For mid-1970s American cars, opera windows were small windows placed on C-pillars so that distinguished back-seat passengers on their way to cultural events presumably could discretely peek out at the unwashed masses along the way. Actually, I doubt that was ever the intent; the real intent was to add a bit of retro-sophistication to certain car models.
One thing I find a little puzzling is that they appeared in classical form on 1973 Lincolns while in the same model year some General Motors cars introduced somethings fairly similar in spirit. Those were small rear-quarter windows that could be interpreted as large opera windows. I suspect the reason for this same-year introduction by two different firms had to do with the usual auto industry grapevine along with reports from stylists hired from competing companies.
By the late 1970s every American car maker was selling some models with some sort of opera window feature. And opera windows rapidly disappeared on 1980s models.
Below is a gallery showing some of those opera windows.
An early instance on Ford's luxury brand. The small oval window can be seen on the C-pillar.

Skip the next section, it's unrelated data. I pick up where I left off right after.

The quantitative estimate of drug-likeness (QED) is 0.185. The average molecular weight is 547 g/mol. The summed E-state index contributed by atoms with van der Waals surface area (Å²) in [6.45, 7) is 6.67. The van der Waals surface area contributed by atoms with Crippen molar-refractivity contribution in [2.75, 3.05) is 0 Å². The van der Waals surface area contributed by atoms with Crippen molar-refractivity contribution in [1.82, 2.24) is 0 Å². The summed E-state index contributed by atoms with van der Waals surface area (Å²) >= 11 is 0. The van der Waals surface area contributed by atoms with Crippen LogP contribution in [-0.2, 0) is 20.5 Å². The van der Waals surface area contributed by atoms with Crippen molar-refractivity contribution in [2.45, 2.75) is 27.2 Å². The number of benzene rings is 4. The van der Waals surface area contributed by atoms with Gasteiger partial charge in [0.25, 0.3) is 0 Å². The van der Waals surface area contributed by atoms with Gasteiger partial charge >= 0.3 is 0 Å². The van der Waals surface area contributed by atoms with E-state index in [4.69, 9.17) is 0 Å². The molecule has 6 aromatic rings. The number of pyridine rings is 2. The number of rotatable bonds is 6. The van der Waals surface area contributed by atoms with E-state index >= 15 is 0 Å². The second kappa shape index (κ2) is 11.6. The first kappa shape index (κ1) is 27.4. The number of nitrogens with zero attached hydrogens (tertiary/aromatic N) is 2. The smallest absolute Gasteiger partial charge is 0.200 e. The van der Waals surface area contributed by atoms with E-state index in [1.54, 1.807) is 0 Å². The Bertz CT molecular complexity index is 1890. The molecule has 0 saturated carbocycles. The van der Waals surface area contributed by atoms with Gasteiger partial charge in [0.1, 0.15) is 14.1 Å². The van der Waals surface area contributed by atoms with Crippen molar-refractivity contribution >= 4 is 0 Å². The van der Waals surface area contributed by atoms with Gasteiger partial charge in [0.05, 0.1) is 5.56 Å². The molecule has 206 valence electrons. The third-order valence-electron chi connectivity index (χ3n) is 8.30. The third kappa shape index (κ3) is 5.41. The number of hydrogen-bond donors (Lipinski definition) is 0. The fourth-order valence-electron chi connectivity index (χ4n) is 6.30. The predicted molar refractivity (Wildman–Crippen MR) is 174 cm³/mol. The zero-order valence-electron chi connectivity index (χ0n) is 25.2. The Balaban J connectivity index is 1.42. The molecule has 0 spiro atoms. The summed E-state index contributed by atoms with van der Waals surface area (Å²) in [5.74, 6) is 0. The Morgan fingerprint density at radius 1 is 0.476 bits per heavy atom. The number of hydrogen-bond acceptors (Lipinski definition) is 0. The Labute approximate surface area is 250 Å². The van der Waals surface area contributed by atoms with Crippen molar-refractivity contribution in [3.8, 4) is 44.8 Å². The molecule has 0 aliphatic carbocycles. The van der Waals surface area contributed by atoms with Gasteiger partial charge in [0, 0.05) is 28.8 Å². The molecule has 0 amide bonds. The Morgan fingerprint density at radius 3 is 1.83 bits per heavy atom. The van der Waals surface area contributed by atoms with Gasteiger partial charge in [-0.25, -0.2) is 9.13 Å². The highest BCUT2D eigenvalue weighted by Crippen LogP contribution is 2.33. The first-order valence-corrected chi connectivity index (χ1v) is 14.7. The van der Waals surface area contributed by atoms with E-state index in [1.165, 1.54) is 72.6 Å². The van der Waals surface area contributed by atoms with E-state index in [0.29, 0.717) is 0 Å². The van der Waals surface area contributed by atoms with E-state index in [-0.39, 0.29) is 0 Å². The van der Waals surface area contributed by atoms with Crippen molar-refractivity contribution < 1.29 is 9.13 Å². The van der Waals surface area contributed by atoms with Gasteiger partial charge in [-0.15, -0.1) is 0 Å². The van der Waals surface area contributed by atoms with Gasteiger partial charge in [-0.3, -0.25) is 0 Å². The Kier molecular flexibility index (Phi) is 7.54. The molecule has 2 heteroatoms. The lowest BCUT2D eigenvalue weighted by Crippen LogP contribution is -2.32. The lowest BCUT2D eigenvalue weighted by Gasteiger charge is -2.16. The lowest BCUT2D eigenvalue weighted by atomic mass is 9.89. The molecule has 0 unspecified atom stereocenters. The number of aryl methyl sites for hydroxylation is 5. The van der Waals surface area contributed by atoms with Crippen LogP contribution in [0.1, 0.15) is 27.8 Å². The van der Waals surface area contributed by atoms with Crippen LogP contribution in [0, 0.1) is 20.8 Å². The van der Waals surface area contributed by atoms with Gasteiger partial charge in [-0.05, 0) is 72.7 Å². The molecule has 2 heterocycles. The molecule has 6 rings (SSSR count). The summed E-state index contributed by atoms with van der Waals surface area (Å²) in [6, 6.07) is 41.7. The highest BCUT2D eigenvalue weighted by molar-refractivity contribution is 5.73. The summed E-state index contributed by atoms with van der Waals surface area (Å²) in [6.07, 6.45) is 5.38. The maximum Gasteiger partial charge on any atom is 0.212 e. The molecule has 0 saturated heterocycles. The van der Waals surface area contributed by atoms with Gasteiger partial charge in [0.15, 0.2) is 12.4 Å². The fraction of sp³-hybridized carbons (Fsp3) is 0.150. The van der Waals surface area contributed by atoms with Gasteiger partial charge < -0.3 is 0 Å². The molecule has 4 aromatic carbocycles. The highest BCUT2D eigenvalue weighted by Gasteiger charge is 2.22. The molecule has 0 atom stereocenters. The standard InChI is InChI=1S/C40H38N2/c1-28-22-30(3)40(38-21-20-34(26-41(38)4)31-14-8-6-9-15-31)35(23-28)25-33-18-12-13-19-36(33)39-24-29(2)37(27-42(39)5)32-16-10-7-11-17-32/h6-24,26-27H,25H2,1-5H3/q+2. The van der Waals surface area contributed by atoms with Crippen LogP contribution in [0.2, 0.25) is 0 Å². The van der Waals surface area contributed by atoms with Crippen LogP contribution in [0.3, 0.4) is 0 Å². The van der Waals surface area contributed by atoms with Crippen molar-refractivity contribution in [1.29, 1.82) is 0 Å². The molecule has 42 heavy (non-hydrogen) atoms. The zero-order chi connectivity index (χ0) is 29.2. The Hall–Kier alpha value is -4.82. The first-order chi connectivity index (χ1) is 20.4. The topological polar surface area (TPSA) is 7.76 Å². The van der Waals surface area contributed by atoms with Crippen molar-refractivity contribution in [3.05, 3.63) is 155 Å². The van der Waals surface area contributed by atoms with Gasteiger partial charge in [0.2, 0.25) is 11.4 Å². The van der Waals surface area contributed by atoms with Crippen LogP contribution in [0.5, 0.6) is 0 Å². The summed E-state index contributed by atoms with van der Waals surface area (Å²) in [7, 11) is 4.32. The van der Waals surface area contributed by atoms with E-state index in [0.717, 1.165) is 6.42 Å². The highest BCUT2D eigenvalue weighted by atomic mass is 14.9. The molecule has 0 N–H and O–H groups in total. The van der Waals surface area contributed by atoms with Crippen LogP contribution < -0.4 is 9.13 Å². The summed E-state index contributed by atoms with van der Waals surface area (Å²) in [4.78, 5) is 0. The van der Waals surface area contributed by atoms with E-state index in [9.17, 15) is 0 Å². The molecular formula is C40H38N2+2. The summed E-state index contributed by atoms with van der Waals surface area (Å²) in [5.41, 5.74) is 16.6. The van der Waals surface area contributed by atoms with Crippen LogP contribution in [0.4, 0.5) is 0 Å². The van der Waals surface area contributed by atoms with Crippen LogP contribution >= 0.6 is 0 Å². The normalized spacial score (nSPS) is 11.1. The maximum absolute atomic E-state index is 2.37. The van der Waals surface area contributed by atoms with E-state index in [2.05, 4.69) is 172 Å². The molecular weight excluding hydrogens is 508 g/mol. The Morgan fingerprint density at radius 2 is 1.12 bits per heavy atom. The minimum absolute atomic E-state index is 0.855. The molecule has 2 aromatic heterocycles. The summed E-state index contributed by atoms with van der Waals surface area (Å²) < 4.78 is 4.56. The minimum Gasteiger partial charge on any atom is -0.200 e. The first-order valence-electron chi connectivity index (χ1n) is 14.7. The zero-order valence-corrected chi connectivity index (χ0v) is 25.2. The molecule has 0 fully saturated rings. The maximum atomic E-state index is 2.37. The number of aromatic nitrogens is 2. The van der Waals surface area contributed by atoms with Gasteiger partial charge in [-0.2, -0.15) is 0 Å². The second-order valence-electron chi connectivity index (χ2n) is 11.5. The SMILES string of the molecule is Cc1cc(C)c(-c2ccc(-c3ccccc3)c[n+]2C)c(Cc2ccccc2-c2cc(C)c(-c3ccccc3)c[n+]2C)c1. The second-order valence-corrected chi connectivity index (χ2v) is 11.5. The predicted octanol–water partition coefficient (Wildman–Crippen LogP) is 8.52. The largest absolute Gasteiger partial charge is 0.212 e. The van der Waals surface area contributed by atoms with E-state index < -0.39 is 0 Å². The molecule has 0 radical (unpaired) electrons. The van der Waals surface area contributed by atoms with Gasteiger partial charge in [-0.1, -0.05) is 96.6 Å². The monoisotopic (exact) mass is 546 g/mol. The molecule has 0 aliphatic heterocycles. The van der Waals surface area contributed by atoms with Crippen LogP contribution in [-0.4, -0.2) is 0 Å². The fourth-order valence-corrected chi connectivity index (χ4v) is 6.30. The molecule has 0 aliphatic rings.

Five years later there is one on a Lincoln four-door sedan. Most cars featuring opera windows or something similar were two-door models.
Here is a squared-off opera window.
An unusual variation is the small window on this Thunderbird's B-pillar.
And then there are the louvered slit windows on this small Ford.
The same year as the Lincoln in the top photo General Motors placed small quarter windows on this body used by several of its brands.
Five years later we find a smallish quarter window surrounded by vinyl.
Chrysler did the same thing for its Cordoba.
An interesting variation on this New Yorker. Note the unusual shape of the roof vinyl covering and the large C-pillar zone.
This Dodge has slotted opera windows. Stylists seemed to be working overtime to come up with distinctive variations on the concept, as these images indicate.
Chrysler's entry-level brand got a scaled-down version of opera window and vinyl shape as compared to the New Yorker shown earlier.
Even American Motors, the smallest car maker, felt the need to join the opera window rush.